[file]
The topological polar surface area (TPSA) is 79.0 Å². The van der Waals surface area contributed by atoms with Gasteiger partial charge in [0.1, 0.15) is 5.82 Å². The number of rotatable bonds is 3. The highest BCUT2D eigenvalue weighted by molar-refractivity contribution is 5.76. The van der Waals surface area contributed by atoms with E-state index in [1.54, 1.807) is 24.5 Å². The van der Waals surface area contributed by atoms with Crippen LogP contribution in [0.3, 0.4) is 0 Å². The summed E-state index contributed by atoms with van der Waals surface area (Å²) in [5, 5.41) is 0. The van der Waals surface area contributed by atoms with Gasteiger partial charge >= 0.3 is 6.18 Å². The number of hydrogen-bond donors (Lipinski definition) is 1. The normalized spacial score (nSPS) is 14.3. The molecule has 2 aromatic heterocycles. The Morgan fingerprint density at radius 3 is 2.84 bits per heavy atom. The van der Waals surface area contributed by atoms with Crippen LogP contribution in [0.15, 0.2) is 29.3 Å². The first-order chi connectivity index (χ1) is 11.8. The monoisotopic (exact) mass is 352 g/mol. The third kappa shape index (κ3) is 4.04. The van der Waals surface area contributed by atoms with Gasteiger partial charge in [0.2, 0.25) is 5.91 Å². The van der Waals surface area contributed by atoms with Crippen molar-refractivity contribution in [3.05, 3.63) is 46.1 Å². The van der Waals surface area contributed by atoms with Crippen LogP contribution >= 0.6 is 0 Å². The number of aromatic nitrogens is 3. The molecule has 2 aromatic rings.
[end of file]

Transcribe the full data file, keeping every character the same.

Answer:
The topological polar surface area (TPSA) is 79.0 Å². The van der Waals surface area contributed by atoms with Gasteiger partial charge in [0.1, 0.15) is 5.82 Å². The number of rotatable bonds is 3. The highest BCUT2D eigenvalue weighted by molar-refractivity contribution is 5.76. The van der Waals surface area contributed by atoms with E-state index in [1.54, 1.807) is 24.5 Å². The van der Waals surface area contributed by atoms with Crippen LogP contribution in [0.3, 0.4) is 0 Å². The summed E-state index contributed by atoms with van der Waals surface area (Å²) in [5, 5.41) is 0. The van der Waals surface area contributed by atoms with Gasteiger partial charge >= 0.3 is 6.18 Å². The number of hydrogen-bond donors (Lipinski definition) is 1. The normalized spacial score (nSPS) is 14.3. The molecule has 2 aromatic heterocycles. The Morgan fingerprint density at radius 3 is 2.84 bits per heavy atom. The van der Waals surface area contributed by atoms with Crippen LogP contribution in [0.15, 0.2) is 29.3 Å². The first-order chi connectivity index (χ1) is 11.8. The monoisotopic (exact) mass is 352 g/mol. The third kappa shape index (κ3) is 4.04. The van der Waals surface area contributed by atoms with Gasteiger partial charge in [0.2, 0.25) is 5.91 Å². The van der Waals surface area contributed by atoms with Crippen molar-refractivity contribution in [3.05, 3.63) is 46.1 Å². The van der Waals surface area contributed by atoms with Crippen LogP contribution >= 0.6 is 0 Å². The number of aromatic nitrogens is 3. The molecule has 2 aromatic rings.